Light-weighting automotive electrical harnesses using nanomaterials

Lead Research Organisation: University of Warwick
Department Name: The Warwick Manufacturing Group

Abstract

The many kilometres of electrical harnesses used in vehicles add significant weight to modern cars. The requirement for cables and wires to be bound in a non-flexing sleeve with cable ties and other forms of strapping adds weight and cost to the vehicle. This is also done to avoid shorting and such sleeves also provide fire retardant properties. Depending on the harness component, electrical insulation, electrical conductivity and flame retardency are all essential properties of the polymeric coatings and sleeves used in harnesses.

Nanoparticles (NPs) such as multi-walled carbon nanotubes (MWCNTs) and graphene have excellent electrical conductivity (up to 106 S/cm) and high current carrying densities. The incorporation of MWCNTs to polymers can increase the electrical conductivity of the polymer by many orders of magnitude (1015) at low loadings, and also enhance mechanical properties. Moreover, MWCNTs have been shown when added with nanoclay to polymers to have excellent fire retardant and intumescent properties. While nanoparticles of other electrical conductors are now available, e.g. nano-iron, they are much denser than MWCNT's. Other NP's, e.g. boron nitride (BN) are excellent electrical insulators and can be synthesised to have nanoscale dimensions, although most polymers are also electrical insulators.

The proposed project will focus initially on the incorporation of MWCNTs at low loadings (< 1 volume percent) into polymers used as sleeve materials in automotive electrical harnesses and the extrusion of the resultant composite material into thin layer tubing. Such materials would have much better electrical conductivity and be mechanically superior relative to the unfilled polymer. Thus, sleeve materials could be prepared from these composite materials but having thinner walls saving weight and having significantly enhanced electrical conductivity and perform similarly or better mechanically than the unfilled polymer. A similar approach will be adopted to enhance electrical insulation by addition of very low loadings (<0.1 volume percent) of an insulating inorganic nanoparticle to the polymer of interest. The combined addition of MWCNTs and nano-clays would also impart excellent fire retardant and electrical conductivity to the same polymer. This would avoid the use of environmentally contentious halogen based fire retardant packages used in many plastics.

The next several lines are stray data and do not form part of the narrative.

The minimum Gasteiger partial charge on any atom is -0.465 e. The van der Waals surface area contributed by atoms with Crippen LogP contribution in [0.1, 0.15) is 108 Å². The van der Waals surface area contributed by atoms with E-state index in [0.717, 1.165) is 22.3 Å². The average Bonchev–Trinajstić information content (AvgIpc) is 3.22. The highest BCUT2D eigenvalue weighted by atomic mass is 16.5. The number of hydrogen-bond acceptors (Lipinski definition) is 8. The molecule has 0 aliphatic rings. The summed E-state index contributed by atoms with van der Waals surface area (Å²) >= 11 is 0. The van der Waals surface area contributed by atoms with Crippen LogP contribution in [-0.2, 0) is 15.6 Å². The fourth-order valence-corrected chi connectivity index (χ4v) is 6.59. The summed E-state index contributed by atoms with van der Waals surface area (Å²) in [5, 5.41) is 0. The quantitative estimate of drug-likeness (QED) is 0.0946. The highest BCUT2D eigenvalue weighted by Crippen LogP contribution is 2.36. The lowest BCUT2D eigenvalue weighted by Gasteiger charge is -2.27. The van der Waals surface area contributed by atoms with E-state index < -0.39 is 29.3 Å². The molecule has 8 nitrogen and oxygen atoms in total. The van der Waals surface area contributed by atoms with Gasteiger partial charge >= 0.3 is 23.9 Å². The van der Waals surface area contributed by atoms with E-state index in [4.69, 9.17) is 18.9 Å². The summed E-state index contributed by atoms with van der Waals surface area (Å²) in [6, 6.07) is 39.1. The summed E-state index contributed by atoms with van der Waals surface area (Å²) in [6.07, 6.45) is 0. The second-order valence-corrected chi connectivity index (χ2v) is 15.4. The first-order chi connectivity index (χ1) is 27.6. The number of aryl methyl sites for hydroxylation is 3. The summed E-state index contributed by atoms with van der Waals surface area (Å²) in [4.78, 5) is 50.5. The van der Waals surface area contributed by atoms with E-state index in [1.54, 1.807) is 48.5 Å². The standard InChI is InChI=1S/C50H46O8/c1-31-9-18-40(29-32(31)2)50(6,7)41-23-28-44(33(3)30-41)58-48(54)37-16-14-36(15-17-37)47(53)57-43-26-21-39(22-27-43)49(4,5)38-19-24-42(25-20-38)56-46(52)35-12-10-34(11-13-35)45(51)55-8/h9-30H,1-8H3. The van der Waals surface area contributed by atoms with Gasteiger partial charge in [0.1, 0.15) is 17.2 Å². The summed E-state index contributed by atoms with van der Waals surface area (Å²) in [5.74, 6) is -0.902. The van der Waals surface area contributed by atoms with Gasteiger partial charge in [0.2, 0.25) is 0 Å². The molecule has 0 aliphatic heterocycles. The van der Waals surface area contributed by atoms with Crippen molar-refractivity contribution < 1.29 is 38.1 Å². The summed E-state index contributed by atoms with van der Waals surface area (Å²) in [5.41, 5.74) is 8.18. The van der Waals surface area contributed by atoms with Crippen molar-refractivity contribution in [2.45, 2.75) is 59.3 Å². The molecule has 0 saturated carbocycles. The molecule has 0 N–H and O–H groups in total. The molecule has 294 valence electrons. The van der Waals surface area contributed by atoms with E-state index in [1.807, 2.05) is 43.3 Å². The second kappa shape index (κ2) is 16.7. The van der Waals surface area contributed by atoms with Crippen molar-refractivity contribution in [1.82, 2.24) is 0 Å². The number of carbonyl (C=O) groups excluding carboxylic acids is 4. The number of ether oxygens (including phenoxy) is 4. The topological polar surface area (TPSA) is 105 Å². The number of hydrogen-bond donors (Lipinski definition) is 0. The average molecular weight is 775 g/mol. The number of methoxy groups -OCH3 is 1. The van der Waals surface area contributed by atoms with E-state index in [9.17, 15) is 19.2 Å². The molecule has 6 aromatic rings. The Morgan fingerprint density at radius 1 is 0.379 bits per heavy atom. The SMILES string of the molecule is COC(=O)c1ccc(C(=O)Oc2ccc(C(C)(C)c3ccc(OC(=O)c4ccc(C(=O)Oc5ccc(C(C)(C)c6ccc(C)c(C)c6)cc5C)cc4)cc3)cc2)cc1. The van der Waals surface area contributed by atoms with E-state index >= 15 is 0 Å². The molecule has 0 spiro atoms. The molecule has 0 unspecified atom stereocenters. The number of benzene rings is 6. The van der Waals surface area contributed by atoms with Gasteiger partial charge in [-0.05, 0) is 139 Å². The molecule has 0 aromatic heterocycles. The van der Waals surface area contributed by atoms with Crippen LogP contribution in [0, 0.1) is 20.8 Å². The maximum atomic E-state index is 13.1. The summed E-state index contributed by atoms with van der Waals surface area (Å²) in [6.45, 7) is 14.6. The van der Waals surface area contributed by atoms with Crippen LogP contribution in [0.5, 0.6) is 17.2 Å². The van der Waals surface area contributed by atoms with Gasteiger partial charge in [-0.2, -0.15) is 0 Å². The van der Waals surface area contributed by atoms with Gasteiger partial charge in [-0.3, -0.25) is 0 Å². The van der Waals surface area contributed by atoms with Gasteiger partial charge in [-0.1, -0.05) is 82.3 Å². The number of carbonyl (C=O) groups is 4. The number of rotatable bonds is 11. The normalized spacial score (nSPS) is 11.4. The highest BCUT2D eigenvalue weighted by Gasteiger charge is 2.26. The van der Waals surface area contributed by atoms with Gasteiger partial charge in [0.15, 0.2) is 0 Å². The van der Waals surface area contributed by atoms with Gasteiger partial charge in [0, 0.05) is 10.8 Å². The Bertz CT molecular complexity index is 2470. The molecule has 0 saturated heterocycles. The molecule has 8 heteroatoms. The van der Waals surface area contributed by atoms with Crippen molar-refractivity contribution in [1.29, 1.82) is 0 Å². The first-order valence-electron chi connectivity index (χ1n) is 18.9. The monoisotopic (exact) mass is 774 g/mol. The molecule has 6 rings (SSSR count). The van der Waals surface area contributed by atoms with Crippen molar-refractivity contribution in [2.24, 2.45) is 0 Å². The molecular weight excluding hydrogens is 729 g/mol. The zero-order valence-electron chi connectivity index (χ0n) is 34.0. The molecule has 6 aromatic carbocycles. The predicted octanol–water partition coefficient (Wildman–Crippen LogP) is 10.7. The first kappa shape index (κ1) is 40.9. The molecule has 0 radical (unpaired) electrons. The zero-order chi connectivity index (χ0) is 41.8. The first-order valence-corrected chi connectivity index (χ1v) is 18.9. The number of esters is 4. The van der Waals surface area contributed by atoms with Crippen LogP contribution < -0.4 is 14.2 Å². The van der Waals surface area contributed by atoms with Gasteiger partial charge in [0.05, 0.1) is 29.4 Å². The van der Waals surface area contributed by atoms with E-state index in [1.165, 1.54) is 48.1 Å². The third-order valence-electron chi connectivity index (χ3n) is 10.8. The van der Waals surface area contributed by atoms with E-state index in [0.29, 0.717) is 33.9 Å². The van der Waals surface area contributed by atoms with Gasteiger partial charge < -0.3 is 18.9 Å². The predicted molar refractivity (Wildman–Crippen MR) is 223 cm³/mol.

A final, but much more speculative aspect of the project would be to explore the replacement of all copper wire in the harness with ropes of MWCNTs. Such ropes would, as described above, have outstanding electrical conductivity and high current carrying densities, but without generating heat. These ropes are much more flexible than copper wire and could also be readily covered with an electrical insulator by co-extrusion with a polymer. If this was achieved, it would represent an 80% plus reduction in the weight of the harness combined with significant space saving in the vehicle.

The project fits within the EPSRC remit and is directly linked to three EPSRC major research areas; 1) Graphene & Carbon Nanotechnology; 2) Materials Engineering - Composites and 3) Polymer Materials.

Publications

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Studentship Projects

Project Reference Relationship Related To Start End Student Name
EP/P510695/1 01/10/2016 30/09/2021
1790547 Studentship EP/P510695/1 03/10/2016 31/12/2020 Syeda Abbas
 
Description The three main polymers of interest is polypropylene (PP), polyethylene (PE) and poly (vinyl) chloride (PVC). The aim of the project was to compatibilise these polymers with nanofillers such as graphene. I have managed to functionalise graphene chemically and then cross link the functionlised graphene with PE using industrial methods such as extruder. When the properties for these samples were tested, it was mechanically and thermally more enhanced than without chemical modification.

I have also managed to functionalise graphene again for compatibilisation with PP. Studies for that is still on-going.
Exploitation Route Proof that chemical modification to nano-filler would compatibilise the nano-filler with the polymer when extruded. Can be up-scaled. By making this material, less material for harness in a car would be used, giving them higher mechanical properties and therefore decreasing the weight of the harness used.
Sectors Chemicals,Energy,Manufacturing, including Industrial Biotechology

URL https://0-pubs-rsc-org.pugwash.lib.warwick.ac.uk/en/content/articlelanding/2018/nr/c8nr04781b/unauth#!divAbstract